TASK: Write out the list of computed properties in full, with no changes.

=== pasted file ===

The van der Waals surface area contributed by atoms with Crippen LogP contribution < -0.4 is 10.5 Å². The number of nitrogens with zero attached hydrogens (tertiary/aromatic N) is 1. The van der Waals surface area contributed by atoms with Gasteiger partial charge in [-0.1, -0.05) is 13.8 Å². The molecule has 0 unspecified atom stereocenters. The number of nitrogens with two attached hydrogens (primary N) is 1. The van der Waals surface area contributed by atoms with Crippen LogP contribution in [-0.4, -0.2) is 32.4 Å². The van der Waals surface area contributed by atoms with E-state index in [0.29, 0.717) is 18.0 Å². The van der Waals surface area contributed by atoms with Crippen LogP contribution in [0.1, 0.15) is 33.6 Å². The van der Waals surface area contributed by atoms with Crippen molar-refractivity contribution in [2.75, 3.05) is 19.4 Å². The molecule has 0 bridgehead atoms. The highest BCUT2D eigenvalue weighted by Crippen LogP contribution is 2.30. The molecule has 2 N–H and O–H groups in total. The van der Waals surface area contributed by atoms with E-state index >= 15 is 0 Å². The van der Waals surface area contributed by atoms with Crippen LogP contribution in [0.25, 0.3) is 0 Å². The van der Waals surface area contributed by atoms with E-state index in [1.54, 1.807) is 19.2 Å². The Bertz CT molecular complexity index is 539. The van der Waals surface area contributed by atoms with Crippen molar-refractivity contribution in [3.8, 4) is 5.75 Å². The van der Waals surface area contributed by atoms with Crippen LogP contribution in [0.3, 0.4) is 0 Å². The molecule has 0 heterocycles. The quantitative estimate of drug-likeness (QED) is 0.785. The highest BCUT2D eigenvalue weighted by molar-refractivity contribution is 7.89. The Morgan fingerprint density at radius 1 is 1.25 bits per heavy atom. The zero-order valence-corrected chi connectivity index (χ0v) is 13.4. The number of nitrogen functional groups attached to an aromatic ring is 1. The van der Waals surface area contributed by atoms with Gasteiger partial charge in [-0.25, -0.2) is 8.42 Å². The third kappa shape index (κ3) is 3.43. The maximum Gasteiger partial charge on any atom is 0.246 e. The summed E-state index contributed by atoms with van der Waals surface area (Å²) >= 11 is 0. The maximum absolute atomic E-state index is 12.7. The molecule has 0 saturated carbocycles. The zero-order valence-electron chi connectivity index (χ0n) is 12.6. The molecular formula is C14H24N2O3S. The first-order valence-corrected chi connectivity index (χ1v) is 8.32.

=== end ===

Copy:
The van der Waals surface area contributed by atoms with Crippen LogP contribution < -0.4 is 10.5 Å². The number of nitrogens with zero attached hydrogens (tertiary/aromatic N) is 1. The van der Waals surface area contributed by atoms with Gasteiger partial charge in [-0.1, -0.05) is 13.8 Å². The molecule has 0 unspecified atom stereocenters. The number of nitrogens with two attached hydrogens (primary N) is 1. The van der Waals surface area contributed by atoms with Crippen LogP contribution in [-0.4, -0.2) is 32.4 Å². The van der Waals surface area contributed by atoms with E-state index in [0.29, 0.717) is 18.0 Å². The van der Waals surface area contributed by atoms with Crippen LogP contribution in [0.1, 0.15) is 33.6 Å². The van der Waals surface area contributed by atoms with Crippen molar-refractivity contribution in [2.75, 3.05) is 19.4 Å². The molecule has 0 bridgehead atoms. The highest BCUT2D eigenvalue weighted by Crippen LogP contribution is 2.30. The molecule has 2 N–H and O–H groups in total. The van der Waals surface area contributed by atoms with E-state index >= 15 is 0 Å². The van der Waals surface area contributed by atoms with Crippen LogP contribution in [0.25, 0.3) is 0 Å². The van der Waals surface area contributed by atoms with E-state index in [1.54, 1.807) is 19.2 Å². The Bertz CT molecular complexity index is 539. The van der Waals surface area contributed by atoms with Crippen molar-refractivity contribution in [3.8, 4) is 5.75 Å². The van der Waals surface area contributed by atoms with Crippen LogP contribution in [0.3, 0.4) is 0 Å². The molecule has 0 heterocycles. The quantitative estimate of drug-likeness (QED) is 0.785. The highest BCUT2D eigenvalue weighted by molar-refractivity contribution is 7.89. The Morgan fingerprint density at radius 1 is 1.25 bits per heavy atom. The zero-order valence-corrected chi connectivity index (χ0v) is 13.4. The number of nitrogen functional groups attached to an aromatic ring is 1. The van der Waals surface area contributed by atoms with Gasteiger partial charge in [-0.25, -0.2) is 8.42 Å². The third kappa shape index (κ3) is 3.43. The maximum Gasteiger partial charge on any atom is 0.246 e. The summed E-state index contributed by atoms with van der Waals surface area (Å²) >= 11 is 0. The maximum absolute atomic E-state index is 12.7. The molecule has 0 saturated carbocycles. The zero-order valence-electron chi connectivity index (χ0n) is 12.6. The molecular formula is C14H24N2O3S. The first-order valence-corrected chi connectivity index (χ1v) is 8.32.